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As most of you probably already know, the EID site is part of the Human Factors and Ergonomics Society’s family of services. We strive to cover as many dimensions of HF/E as we can in our limited space and time. That is one of the reasons we had our open forum day and we will do that again. It is also why we point out great HFES events such as UX Day. Today we are happy share another one of these great events, the ERGO-X Conference (link to https://www.hfes.org/Web/HFESMeetings/ergoX.html).

At ErgoX, world-class leaders in the ergonomics field will translate the latest scientific findings and best practices into effective information, procedures, tools, and approaches you can use to improve your work safety and wellness outcomes – all in a unique, user-friendly, and intimate setting.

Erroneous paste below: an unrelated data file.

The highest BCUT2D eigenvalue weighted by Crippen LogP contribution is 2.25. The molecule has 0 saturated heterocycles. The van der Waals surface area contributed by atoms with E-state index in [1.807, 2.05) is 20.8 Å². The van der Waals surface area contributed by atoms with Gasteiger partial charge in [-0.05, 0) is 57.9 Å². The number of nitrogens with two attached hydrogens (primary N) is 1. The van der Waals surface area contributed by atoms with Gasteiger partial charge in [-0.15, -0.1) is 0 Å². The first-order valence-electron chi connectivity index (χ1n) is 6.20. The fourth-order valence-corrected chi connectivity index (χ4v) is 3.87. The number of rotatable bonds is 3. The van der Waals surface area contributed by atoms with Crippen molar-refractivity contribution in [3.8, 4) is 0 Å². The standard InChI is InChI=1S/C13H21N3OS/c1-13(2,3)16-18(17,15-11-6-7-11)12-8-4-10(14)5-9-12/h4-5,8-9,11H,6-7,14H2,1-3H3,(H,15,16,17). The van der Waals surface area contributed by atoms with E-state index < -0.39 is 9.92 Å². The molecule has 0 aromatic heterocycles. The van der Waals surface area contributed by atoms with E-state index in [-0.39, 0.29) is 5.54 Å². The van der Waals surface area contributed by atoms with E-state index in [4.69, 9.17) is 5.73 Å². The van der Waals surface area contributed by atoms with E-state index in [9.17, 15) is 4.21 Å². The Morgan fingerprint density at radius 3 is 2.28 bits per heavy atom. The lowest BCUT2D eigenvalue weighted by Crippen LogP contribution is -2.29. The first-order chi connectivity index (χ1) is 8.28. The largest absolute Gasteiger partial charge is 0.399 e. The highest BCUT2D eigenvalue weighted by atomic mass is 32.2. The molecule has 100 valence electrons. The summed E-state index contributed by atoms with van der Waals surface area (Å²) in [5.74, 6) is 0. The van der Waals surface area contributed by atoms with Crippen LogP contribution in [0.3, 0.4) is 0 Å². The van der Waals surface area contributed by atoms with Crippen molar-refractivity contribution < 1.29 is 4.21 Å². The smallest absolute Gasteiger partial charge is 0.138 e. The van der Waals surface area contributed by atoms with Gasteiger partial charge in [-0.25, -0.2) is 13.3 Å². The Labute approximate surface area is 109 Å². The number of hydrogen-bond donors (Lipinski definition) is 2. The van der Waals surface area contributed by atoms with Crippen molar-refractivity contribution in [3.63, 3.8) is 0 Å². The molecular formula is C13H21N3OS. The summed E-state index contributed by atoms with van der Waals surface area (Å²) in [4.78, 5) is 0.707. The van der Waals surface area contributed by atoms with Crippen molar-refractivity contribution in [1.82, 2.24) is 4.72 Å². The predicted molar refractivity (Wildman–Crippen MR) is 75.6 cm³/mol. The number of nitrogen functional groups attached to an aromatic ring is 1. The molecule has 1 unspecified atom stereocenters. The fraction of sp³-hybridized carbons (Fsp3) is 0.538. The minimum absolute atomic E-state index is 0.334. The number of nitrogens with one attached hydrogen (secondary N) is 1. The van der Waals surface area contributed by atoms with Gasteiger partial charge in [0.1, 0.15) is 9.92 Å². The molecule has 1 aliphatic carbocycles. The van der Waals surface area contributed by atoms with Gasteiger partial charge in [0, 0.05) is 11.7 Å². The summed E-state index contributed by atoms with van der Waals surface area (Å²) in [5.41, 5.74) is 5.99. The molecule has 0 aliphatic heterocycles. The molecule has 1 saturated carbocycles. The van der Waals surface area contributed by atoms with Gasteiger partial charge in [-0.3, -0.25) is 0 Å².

a room full of airplane seats

Custom Airplane Seating

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Fast Company had an article last month that triggered an idea. The original talks about adjustable seating in airplanes that could be more customized than what we have now. They would be set on tracks in the floor so they could move back and forth. When you reserve your seat, you input how much legroom you want so when you get on the plane it is adjusted accordingly…

a large office of cubicles

Guest Post: Ergonomics: Essential Component of Organizational Psychology